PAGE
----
Communication in first aid is imperative to the health and safety of every patient you work with. The more diverse populations that you can communicate with, the better you are able to perform these tasks in an optimal manner. Here are three simple things you can learn to better communicate with a wider variety of people.
The average patient doesn’t know much medical terminology. This is especially true if you’re working with children. Learn how to explain things simply. Think back to the early stages of learning basic first aid where you were likely looking up terms just to understand the terminology. If you can explain what’s going on to a small child, you can make anyone understand on their level. This will make everyone calm and feel more at ease if they can simply understand what you’re doing and why. Panic can ensue when a patient feels like they’re in the dark.
Basic Medical Sign Language
American Sign language is possibly the most underrepresented language in the country. There is a large deaf community that often struggles in these medical environments as quickly getting an interpreter can sometimes be difficult. It may not be realistic for everyone to learn an entirely new language, but there are things you can do to help. Learning medical ASL drastically improves communication for deaf individuals, even if it is just things as simple as the alphabet. This allows for fingerspelling which might be slightly more time consuming but can help with basic communication needs. The more signs that you learn, the easier these interactions will get. Consider the words you need most and slowly add them to your repertoire of signs. Things like pain, allergy, and numbers from 1–10 for the pain scale are great choices. “I’m learning to sign” or “sign slower” are important phrases so the patient knows where you’re at with the language. In addition to the deaf community, this will help with the non-verbal autism population as they are often learning ASL for communication purposes.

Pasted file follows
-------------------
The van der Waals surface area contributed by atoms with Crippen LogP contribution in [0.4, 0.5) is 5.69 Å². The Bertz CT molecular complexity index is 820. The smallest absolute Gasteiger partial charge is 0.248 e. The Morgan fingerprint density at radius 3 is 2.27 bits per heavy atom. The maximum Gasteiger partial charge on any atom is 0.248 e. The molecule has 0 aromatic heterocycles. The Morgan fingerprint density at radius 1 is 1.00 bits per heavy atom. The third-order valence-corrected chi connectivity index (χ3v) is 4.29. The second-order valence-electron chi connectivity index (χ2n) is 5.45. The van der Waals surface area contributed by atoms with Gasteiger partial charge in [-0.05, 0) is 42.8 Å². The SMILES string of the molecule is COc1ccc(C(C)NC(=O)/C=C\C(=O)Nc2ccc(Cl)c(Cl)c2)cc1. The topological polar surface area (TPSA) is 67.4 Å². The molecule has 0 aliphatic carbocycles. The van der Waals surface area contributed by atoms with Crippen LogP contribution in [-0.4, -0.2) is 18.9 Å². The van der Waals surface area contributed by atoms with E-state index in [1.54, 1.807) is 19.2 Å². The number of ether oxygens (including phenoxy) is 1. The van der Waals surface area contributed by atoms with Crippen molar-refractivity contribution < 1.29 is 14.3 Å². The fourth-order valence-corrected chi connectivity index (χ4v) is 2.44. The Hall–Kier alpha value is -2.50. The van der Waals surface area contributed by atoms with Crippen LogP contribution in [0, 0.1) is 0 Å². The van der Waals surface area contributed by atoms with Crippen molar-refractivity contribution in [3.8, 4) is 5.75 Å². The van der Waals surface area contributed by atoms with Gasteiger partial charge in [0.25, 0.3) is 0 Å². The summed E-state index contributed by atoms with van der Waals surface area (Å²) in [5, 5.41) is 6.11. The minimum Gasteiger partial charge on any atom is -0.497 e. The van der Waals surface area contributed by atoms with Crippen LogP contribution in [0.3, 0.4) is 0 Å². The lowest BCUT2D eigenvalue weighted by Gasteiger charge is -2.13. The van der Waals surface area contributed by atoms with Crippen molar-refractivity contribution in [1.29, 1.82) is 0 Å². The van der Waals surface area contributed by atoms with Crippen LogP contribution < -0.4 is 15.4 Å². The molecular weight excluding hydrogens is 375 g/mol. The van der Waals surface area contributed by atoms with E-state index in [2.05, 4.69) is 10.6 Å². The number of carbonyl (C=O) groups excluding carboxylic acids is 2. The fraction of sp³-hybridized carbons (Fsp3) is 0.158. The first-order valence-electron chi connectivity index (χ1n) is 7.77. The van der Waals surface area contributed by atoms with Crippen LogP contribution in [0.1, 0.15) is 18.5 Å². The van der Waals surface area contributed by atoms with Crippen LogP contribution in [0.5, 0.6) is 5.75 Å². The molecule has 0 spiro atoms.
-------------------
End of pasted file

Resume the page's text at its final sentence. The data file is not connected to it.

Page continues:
Tips for Interacting with People with Autism
Cases of autism are continually rising. The spectrum is broad, so there is no “one size fits all” autism language. Some autistic can easily communicate verbally, and others are nonverbal or have a hard time communicating verbally. However, one main thing to keep in mind when working with an individual with autism is tone. Autism is a processing disorder and they are easily overstimulated, which can cause meltdowns. The louder and busier things get, the more likely you are to experience one of these meltdowns which will make it near impossible to administer first aid to the individual. Keep calm, use a soothing tone, and explain everything simply as you go. Startling the individual with autism can be a mistake that takes longer than you can spare to recover from.
There are all kinds of things you can do to improve communication when you work in first aid or any medical field. Think about situations where you have felt you needed different communication skills and try to learn what you feel is most relevant to the community that you serve. Individuals with hearing loss and autism are a great start as they are present in every community. Improve your overall communication skills to enhance your first aid skills as a whole.